A primary argument around open scholarship (i.e., open science) is that of “publicly funded means publicly accessible.” I don’t like that argument because it reinforces the inverse: Privately funded means privately accessible.
"Privately funded means privately accessible" is especially prevalent in an Intellectual Property Rights (IPR) era where patenting, copyrighting, and closing information/data down as trade secrets is commonplace.
By using the "publicly funded means publicly accessible" argument we may be implicitly reinforcing the IPR paradigm we are in. The ideas behind open scholarship as I understand them are exactly anti-IPR though — one where we try to make knowledge more accessible to everyone, including the power that comes with it.
Hence, even implicitly promoting IPR for privately funded research as a way to forward publicly funded open scholarship is self-defeating, I would say. It also suggests that we bifurcate the standards by which we evaluate research: One set of standards for public research, one set for private research.
But are we really applying different standards to publicly and privately funded research? Can we even differentiate between public and private research, really?
An example where we (supposedly) apply the same standards to private and public research is when it becomes part of the scholarly literature and knowledge base. Take for example the experiment Facebook ran in 2012 on over half a million people. Facebook experimented with the valence of posts people saw in their feed, to study emotional contagion in people. They did not ask people for their consent, but simply argued the terms people agree to when signing up to Facebook are considered informed consent:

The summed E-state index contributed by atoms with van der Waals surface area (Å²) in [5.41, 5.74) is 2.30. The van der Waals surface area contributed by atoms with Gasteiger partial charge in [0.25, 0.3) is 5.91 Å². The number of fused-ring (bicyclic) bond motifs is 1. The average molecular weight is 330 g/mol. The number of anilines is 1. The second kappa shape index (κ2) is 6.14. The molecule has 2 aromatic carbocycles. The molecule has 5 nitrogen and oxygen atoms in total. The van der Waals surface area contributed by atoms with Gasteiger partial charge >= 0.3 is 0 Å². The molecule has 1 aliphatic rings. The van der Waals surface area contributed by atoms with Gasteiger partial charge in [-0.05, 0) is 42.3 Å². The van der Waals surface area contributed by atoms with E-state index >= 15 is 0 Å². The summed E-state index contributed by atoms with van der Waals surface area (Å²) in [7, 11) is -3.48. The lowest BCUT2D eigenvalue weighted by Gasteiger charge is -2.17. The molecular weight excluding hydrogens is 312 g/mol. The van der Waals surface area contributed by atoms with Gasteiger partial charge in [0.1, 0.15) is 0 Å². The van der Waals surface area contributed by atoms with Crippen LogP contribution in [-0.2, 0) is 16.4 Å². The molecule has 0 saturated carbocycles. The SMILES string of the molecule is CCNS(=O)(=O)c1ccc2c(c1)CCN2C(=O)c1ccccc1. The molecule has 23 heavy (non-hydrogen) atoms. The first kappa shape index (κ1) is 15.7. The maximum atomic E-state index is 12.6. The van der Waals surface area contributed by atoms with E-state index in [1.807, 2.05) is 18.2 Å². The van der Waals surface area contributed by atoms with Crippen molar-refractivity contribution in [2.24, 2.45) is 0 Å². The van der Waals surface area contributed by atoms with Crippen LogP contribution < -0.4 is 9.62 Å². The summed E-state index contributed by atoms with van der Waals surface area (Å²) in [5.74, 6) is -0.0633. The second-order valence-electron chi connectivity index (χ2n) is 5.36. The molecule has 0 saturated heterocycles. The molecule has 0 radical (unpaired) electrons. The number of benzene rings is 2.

it was consistent with Facebook’s Data Use Policy, to which all users agree prior to creating an account on Facebook, constituting informed consent for this research
You cannot provide informed consent to something without being informed about the specifics. As a result of this, an expression of concern raised a problem of this public-private distinction: Who reviews the ethics of studies done by private entities?
More broadly than this example, privately funded research struggles to get legitimate ethics reviews done to begin with. For example, I am completely unable right now to get ethics reviews for my studies, because I am a privately funded researcher. There is no standard way to get ethics approval for human participant studies, which journals (technically) require nowadays.
At the same time, I am still expected to apply the same principles of responsible and ethical research. I am required to do so, as not doing so would mean I am not fulfilling my doctoral duties. Public research standards apply to my privately funded work but do not get supported. See the Catch-22?
It is also more and more common for those same (public) standards of responsible and ethical research to require transparency of research. It is via that route, the research culture that spans beyond any one institute, we might be able to reinforce open scholarship in privately funded research as well. But that means we must also support it - and the argument of “publicly funded means publicly accessible” means we forego that support by focusing on publicly funded work.
If we apply the logic of privately funded research as privately accessible, it presupposes an artificial distinction between public and private research that allows for these discrepancies to take root. Let us stop this divide and do more on how to support open scholarship in both public and private institutions.